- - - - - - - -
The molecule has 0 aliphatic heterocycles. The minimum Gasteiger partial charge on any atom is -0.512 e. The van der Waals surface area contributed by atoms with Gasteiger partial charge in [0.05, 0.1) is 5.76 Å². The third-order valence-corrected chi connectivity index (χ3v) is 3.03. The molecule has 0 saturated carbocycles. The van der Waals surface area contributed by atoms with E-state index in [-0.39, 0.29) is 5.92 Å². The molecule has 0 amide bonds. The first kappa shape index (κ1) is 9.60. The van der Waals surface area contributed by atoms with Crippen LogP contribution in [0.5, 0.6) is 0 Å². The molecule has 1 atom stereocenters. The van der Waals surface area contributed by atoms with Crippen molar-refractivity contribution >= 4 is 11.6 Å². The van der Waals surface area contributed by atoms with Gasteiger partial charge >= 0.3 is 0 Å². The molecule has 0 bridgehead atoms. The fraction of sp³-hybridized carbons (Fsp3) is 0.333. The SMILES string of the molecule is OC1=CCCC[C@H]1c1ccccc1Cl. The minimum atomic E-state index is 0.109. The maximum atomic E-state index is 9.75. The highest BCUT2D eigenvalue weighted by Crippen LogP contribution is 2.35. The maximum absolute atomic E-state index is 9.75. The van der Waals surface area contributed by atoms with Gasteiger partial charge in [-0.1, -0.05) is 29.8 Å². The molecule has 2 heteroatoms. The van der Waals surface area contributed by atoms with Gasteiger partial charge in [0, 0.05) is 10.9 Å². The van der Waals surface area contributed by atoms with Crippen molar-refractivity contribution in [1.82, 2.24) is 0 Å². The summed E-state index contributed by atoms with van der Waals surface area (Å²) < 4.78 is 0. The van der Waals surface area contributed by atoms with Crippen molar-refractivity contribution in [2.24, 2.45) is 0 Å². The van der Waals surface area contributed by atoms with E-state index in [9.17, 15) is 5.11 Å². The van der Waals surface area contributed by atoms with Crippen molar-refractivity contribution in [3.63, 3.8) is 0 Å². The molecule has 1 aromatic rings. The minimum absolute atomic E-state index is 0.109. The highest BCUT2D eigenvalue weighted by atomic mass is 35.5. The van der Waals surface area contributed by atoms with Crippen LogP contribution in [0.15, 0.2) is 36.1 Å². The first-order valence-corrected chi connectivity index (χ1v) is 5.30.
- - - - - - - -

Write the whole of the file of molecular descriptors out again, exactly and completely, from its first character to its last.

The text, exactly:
The molecule has 0 aliphatic heterocycles. The minimum Gasteiger partial charge on any atom is -0.512 e. The van der Waals surface area contributed by atoms with Gasteiger partial charge in [0.05, 0.1) is 5.76 Å². The third-order valence-corrected chi connectivity index (χ3v) is 3.03. The molecule has 0 saturated carbocycles. The van der Waals surface area contributed by atoms with E-state index in [-0.39, 0.29) is 5.92 Å². The molecule has 0 amide bonds. The first kappa shape index (κ1) is 9.60. The van der Waals surface area contributed by atoms with Crippen LogP contribution in [0.5, 0.6) is 0 Å². The molecule has 1 atom stereocenters. The van der Waals surface area contributed by atoms with Crippen molar-refractivity contribution >= 4 is 11.6 Å². The van der Waals surface area contributed by atoms with Gasteiger partial charge >= 0.3 is 0 Å². The molecule has 0 bridgehead atoms. The fraction of sp³-hybridized carbons (Fsp3) is 0.333. The SMILES string of the molecule is OC1=CCCC[C@H]1c1ccccc1Cl. The minimum atomic E-state index is 0.109. The maximum atomic E-state index is 9.75. The highest BCUT2D eigenvalue weighted by Crippen LogP contribution is 2.35. The maximum absolute atomic E-state index is 9.75. The van der Waals surface area contributed by atoms with Gasteiger partial charge in [-0.1, -0.05) is 29.8 Å². The molecule has 2 heteroatoms. The van der Waals surface area contributed by atoms with Gasteiger partial charge in [0, 0.05) is 10.9 Å². The van der Waals surface area contributed by atoms with Crippen molar-refractivity contribution in [1.82, 2.24) is 0 Å². The summed E-state index contributed by atoms with van der Waals surface area (Å²) < 4.78 is 0. The van der Waals surface area contributed by atoms with Crippen molar-refractivity contribution in [2.24, 2.45) is 0 Å². The van der Waals surface area contributed by atoms with E-state index in [9.17, 15) is 5.11 Å². The van der Waals surface area contributed by atoms with Crippen molar-refractivity contribution in [3.63, 3.8) is 0 Å². The molecule has 1 aromatic rings. The minimum absolute atomic E-state index is 0.109. The highest BCUT2D eigenvalue weighted by atomic mass is 35.5. The van der Waals surface area contributed by atoms with Crippen LogP contribution in [0.15, 0.2) is 36.1 Å². The first-order valence-corrected chi connectivity index (χ1v) is 5.30.